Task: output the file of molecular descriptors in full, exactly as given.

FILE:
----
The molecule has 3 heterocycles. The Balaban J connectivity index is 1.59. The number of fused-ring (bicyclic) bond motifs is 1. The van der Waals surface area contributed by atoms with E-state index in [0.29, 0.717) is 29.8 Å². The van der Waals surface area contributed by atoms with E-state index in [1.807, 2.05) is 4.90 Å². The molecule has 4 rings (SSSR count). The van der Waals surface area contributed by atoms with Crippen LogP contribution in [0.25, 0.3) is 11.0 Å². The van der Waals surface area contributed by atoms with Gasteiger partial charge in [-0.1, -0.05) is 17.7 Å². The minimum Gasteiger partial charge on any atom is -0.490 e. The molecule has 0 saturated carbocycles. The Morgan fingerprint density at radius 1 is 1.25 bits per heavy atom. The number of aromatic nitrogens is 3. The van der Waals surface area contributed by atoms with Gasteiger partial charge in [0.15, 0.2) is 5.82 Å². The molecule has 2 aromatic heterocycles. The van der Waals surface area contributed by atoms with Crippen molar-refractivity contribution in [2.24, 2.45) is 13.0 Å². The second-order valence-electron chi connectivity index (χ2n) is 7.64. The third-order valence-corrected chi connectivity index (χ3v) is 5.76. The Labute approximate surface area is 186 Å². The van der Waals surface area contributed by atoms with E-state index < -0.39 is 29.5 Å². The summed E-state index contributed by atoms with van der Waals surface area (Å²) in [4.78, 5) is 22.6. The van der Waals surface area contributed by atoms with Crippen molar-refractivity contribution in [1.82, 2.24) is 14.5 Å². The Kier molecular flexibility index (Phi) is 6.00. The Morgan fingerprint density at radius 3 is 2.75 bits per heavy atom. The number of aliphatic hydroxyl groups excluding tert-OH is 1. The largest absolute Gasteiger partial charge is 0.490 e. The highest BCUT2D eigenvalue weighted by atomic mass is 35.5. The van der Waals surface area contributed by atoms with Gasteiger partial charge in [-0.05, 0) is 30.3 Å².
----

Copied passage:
The molecule has 3 heterocycles. The Balaban J connectivity index is 1.59. The number of fused-ring (bicyclic) bond motifs is 1. The van der Waals surface area contributed by atoms with E-state index in [0.29, 0.717) is 29.8 Å². The van der Waals surface area contributed by atoms with E-state index in [1.807, 2.05) is 4.90 Å². The molecule has 4 rings (SSSR count). The van der Waals surface area contributed by atoms with Crippen LogP contribution in [0.25, 0.3) is 11.0 Å². The van der Waals surface area contributed by atoms with Gasteiger partial charge in [-0.1, -0.05) is 17.7 Å². The minimum Gasteiger partial charge on any atom is -0.490 e. The molecule has 0 saturated carbocycles. The Morgan fingerprint density at radius 1 is 1.25 bits per heavy atom. The number of aromatic nitrogens is 3. The van der Waals surface area contributed by atoms with Gasteiger partial charge in [0.15, 0.2) is 5.82 Å². The molecule has 2 aromatic heterocycles. The van der Waals surface area contributed by atoms with Crippen molar-refractivity contribution in [2.24, 2.45) is 13.0 Å². The second-order valence-electron chi connectivity index (χ2n) is 7.64. The third-order valence-corrected chi connectivity index (χ3v) is 5.76. The Labute approximate surface area is 186 Å². The van der Waals surface area contributed by atoms with E-state index < -0.39 is 29.5 Å². The summed E-state index contributed by atoms with van der Waals surface area (Å²) in [4.78, 5) is 22.6. The van der Waals surface area contributed by atoms with Crippen molar-refractivity contribution in [1.82, 2.24) is 14.5 Å². The Kier molecular flexibility index (Phi) is 6.00. The Morgan fingerprint density at radius 3 is 2.75 bits per heavy atom. The number of aliphatic hydroxyl groups excluding tert-OH is 1. The largest absolute Gasteiger partial charge is 0.490 e. The highest BCUT2D eigenvalue weighted by atomic mass is 35.5. The van der Waals surface area contributed by atoms with Gasteiger partial charge in [-0.05, 0) is 30.3 Å².